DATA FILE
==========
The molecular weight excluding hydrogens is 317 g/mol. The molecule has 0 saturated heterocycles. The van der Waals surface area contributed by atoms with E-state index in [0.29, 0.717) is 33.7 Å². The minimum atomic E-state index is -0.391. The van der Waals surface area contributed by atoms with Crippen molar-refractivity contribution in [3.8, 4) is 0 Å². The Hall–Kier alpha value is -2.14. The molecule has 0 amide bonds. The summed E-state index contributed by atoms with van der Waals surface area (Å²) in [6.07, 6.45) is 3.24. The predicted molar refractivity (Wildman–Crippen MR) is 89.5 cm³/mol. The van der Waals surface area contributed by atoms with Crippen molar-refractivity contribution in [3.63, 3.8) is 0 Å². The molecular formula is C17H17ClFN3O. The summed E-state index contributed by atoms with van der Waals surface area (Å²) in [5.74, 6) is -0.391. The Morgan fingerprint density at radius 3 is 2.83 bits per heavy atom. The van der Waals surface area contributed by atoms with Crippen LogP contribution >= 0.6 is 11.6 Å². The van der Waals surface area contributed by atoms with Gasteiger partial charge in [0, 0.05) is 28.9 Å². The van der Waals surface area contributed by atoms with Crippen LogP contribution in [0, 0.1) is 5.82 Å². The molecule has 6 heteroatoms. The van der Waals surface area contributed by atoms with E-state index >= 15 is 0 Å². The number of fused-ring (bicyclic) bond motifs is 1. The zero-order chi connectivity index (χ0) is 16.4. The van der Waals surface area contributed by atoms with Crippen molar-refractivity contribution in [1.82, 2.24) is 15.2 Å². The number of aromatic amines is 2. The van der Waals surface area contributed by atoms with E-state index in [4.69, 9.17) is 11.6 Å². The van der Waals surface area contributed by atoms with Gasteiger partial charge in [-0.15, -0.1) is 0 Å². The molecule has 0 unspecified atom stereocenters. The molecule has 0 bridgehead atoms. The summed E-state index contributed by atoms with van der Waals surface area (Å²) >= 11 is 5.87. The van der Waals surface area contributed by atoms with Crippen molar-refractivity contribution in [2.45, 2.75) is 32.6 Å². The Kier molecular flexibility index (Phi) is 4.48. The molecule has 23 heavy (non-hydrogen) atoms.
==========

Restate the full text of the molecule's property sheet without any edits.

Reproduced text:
The molecular weight excluding hydrogens is 317 g/mol. The molecule has 0 saturated heterocycles. The van der Waals surface area contributed by atoms with E-state index in [0.29, 0.717) is 33.7 Å². The minimum atomic E-state index is -0.391. The van der Waals surface area contributed by atoms with Crippen molar-refractivity contribution in [3.8, 4) is 0 Å². The Hall–Kier alpha value is -2.14. The molecule has 0 amide bonds. The summed E-state index contributed by atoms with van der Waals surface area (Å²) in [6.07, 6.45) is 3.24. The predicted molar refractivity (Wildman–Crippen MR) is 89.5 cm³/mol. The van der Waals surface area contributed by atoms with Crippen molar-refractivity contribution in [3.63, 3.8) is 0 Å². The molecular formula is C17H17ClFN3O. The summed E-state index contributed by atoms with van der Waals surface area (Å²) in [5.74, 6) is -0.391. The Morgan fingerprint density at radius 3 is 2.83 bits per heavy atom. The van der Waals surface area contributed by atoms with Crippen LogP contribution >= 0.6 is 11.6 Å². The van der Waals surface area contributed by atoms with Gasteiger partial charge in [0, 0.05) is 28.9 Å². The van der Waals surface area contributed by atoms with Crippen LogP contribution in [0, 0.1) is 5.82 Å². The molecule has 6 heteroatoms. The van der Waals surface area contributed by atoms with E-state index >= 15 is 0 Å². The number of fused-ring (bicyclic) bond motifs is 1. The zero-order chi connectivity index (χ0) is 16.4. The van der Waals surface area contributed by atoms with Crippen molar-refractivity contribution in [1.82, 2.24) is 15.2 Å². The number of aromatic amines is 2. The van der Waals surface area contributed by atoms with E-state index in [4.69, 9.17) is 11.6 Å². The van der Waals surface area contributed by atoms with Gasteiger partial charge in [-0.15, -0.1) is 0 Å². The molecule has 0 unspecified atom stereocenters. The molecule has 0 bridgehead atoms. The summed E-state index contributed by atoms with van der Waals surface area (Å²) >= 11 is 5.87. The van der Waals surface area contributed by atoms with Crippen molar-refractivity contribution in [2.45, 2.75) is 32.6 Å². The Kier molecular flexibility index (Phi) is 4.48. The molecule has 23 heavy (non-hydrogen) atoms.